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Govt urged to address early pregnancy

By Paul Kiwuuwa

Added 14th October 2019 10:22 AM

According to the 2016 UDHS report children born to very young mothers are at increased risk of sickness and death.

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David Bahati the Minister of State for Finance, Planning and Economic Development (left) and Dr Betty Kyadondo the director of Family Health at the National Population Council (right) during Uganda's High level Symposium on ICPD25 in Kampala recently .( Photo by Karim Ssozi)

According to the 2016 UDHS report children born to very young mothers are at increased risk of sickness and death.

TEENAGE PREGNANCY

The United Nations Population Fund-UNFPA has asked the government to increase its efforts towards the fight against teenage pregnancy in the country saying it is affecting the attainment of Sustainable Development Goals (SDGs).

SDGs are a set of 17 ambitious, transformative and universal goals with a total of 169 targets that will guide national and local development up to 2030.

According to the UNFPA country representative Alain Sibenaler, teenage pregnancy (25%) still remains an issue in Uganda and, contributing to high school dropout and high maternal mortality rates which affect the country’s development agenda.

“Due to teenage pregnancy Uganda is also struggling with high fertility (5.4 children per woman), a high population growth rate of 3.0 percent and a youthful population with a high child-dependency ratio of 103,” Sibenaler added.

Sibenaler called upon leaders to stand against teenage pregnancies which also lead to poverty, high school dropout rates, HIV/AIDS, and high maternal mortality rates among others.

“It requires a concerted effort to fight the vice. Let us all ensure the safety of our girls. We wouldn’t be here being productive if we were eaten up by teenage pregnancy plague,” Sibenaler added.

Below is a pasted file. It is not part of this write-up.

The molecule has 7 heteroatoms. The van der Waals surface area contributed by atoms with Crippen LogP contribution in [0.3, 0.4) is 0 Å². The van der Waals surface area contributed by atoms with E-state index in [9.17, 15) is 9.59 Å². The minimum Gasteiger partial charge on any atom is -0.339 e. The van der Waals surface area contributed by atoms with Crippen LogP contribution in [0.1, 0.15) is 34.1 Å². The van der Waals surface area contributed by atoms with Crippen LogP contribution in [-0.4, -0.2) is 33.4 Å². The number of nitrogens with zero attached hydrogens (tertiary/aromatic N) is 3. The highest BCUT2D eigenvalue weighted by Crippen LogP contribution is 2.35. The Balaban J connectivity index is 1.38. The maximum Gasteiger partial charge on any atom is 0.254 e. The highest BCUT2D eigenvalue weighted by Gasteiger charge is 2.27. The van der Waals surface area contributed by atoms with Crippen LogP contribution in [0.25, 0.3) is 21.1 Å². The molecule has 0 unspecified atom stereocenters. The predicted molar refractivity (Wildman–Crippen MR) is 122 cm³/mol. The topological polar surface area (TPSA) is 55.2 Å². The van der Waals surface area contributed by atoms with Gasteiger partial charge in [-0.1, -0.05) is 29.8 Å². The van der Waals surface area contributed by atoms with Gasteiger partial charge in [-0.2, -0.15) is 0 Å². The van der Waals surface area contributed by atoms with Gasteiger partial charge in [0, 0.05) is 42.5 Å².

He noted that teenage pregnancies need to be curbed if Uganda is to achieve its vision of attaining middle-income status by 2020.

“We need improved health services and reduction of these vices. We cannot reach middle-income status if our people are not healthy and girls getting pregnant while young,” Sibenaler said.

Sibenaler attributed to the stagnating increase in vice lack of access to contraceptive and family planning.

“We need to empower girls to make fundamental decisions about their own bodies. They must have the power to choose when to get pregnant, which man to marry, choose the contraception to use and have the power to say no,” Sibenaler said.

The Uganda Demographic Health Survey (UDHS) report 2016, shows about 25 percent of adolescent women aged 15-19 years were already mothers or pregnant with their first child.

According to the 2016 UDHS report children born to very young mothers are at increased risk of sickness and death.

Teenage mothers are more likely to experience adverse pregnancy outcomes and are more constrained in their ability to pursue educational opportunities than young women who delay childbearing.

Sibenaler’s made his call recently; he said the world is marking 25 years since the International Conference on Population Development (ICPD) was held in Cairo in 1994.

At the time, governments globally adopted a revolutionary agreement calling for women’s reproductive health and rights to take center stage in development efforts.

This year governments will again meet in Nairobi in November to access the achievements and the shortcomings over the years.

The State Minister of Finance for Planning David Bahati commended UNFPA for its support towards the implementation of ICPD.

“In Uganda, 35% of women use modern family planning methods, an increase from 26% in 2006. The number of women who die from pregnancy-related causes has dropped from 506 per 100,000 live births in 1995 to 336 in 2016,” Bahati said.

Bahati said: “child marriage is unbearable and as a country, we should make focused efforts to end it and promote gender equity and women empowerment so as to reduce gender-based violence and the ripple effects of poverty.

 Bahati added: “Uganda’s GDP is still largely dominated by the low level of productivity in agriculture, minerals, and tourism. Over 68% of the population is in the subsistence economy, with little or no commercial endeavors.”  

 Bahati said: “As a result of the low productivity, job creation in the economy has not kept pace with the surge in the numbers of youths joining the labor force. Sound economic policies are needed to transform economic growth into human development gains.”

 Bahati said: “Industrialization should focus on areas of comparative advantage, including building on agriculture and the extractive industries that would support the country to move up the ladder of value chains. We need to create jobs for our big young population that will soon graduate to the working-age group,”

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